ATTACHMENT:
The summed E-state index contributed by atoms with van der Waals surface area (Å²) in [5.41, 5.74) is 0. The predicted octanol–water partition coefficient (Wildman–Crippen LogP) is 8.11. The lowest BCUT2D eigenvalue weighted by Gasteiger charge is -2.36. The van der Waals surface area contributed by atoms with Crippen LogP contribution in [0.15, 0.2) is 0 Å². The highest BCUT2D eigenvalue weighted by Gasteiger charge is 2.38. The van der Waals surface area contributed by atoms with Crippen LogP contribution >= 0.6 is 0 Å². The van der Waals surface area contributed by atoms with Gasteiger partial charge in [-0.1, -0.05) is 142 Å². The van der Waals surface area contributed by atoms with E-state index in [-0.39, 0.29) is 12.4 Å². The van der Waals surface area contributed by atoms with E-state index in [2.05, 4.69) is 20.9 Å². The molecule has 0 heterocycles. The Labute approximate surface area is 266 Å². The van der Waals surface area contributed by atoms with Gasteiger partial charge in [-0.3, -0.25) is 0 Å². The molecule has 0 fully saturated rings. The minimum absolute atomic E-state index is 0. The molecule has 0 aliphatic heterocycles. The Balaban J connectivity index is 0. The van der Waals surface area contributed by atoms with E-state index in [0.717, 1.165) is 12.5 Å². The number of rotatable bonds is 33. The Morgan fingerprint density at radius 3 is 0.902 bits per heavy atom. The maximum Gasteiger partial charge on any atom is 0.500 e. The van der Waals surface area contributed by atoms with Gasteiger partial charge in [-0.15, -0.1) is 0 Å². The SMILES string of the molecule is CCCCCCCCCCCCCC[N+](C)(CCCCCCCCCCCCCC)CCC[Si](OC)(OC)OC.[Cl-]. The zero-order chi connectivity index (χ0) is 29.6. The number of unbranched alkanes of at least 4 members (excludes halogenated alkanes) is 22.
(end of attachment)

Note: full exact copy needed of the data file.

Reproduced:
The summed E-state index contributed by atoms with van der Waals surface area (Å²) in [5.41, 5.74) is 0. The predicted octanol–water partition coefficient (Wildman–Crippen LogP) is 8.11. The lowest BCUT2D eigenvalue weighted by Gasteiger charge is -2.36. The van der Waals surface area contributed by atoms with Crippen LogP contribution in [0.15, 0.2) is 0 Å². The highest BCUT2D eigenvalue weighted by Gasteiger charge is 2.38. The van der Waals surface area contributed by atoms with Crippen LogP contribution >= 0.6 is 0 Å². The van der Waals surface area contributed by atoms with Gasteiger partial charge in [-0.1, -0.05) is 142 Å². The van der Waals surface area contributed by atoms with E-state index in [-0.39, 0.29) is 12.4 Å². The van der Waals surface area contributed by atoms with E-state index in [2.05, 4.69) is 20.9 Å². The molecule has 0 heterocycles. The Labute approximate surface area is 266 Å². The van der Waals surface area contributed by atoms with Gasteiger partial charge in [-0.3, -0.25) is 0 Å². The molecule has 0 fully saturated rings. The minimum absolute atomic E-state index is 0. The molecule has 0 aliphatic heterocycles. The Balaban J connectivity index is 0. The van der Waals surface area contributed by atoms with E-state index in [0.717, 1.165) is 12.5 Å². The number of rotatable bonds is 33. The Morgan fingerprint density at radius 3 is 0.902 bits per heavy atom. The maximum Gasteiger partial charge on any atom is 0.500 e. The van der Waals surface area contributed by atoms with Gasteiger partial charge in [-0.15, -0.1) is 0 Å². The SMILES string of the molecule is CCCCCCCCCCCCCC[N+](C)(CCCCCCCCCCCCCC)CCC[Si](OC)(OC)OC.[Cl-]. The zero-order chi connectivity index (χ0) is 29.6. The number of unbranched alkanes of at least 4 members (excludes halogenated alkanes) is 22.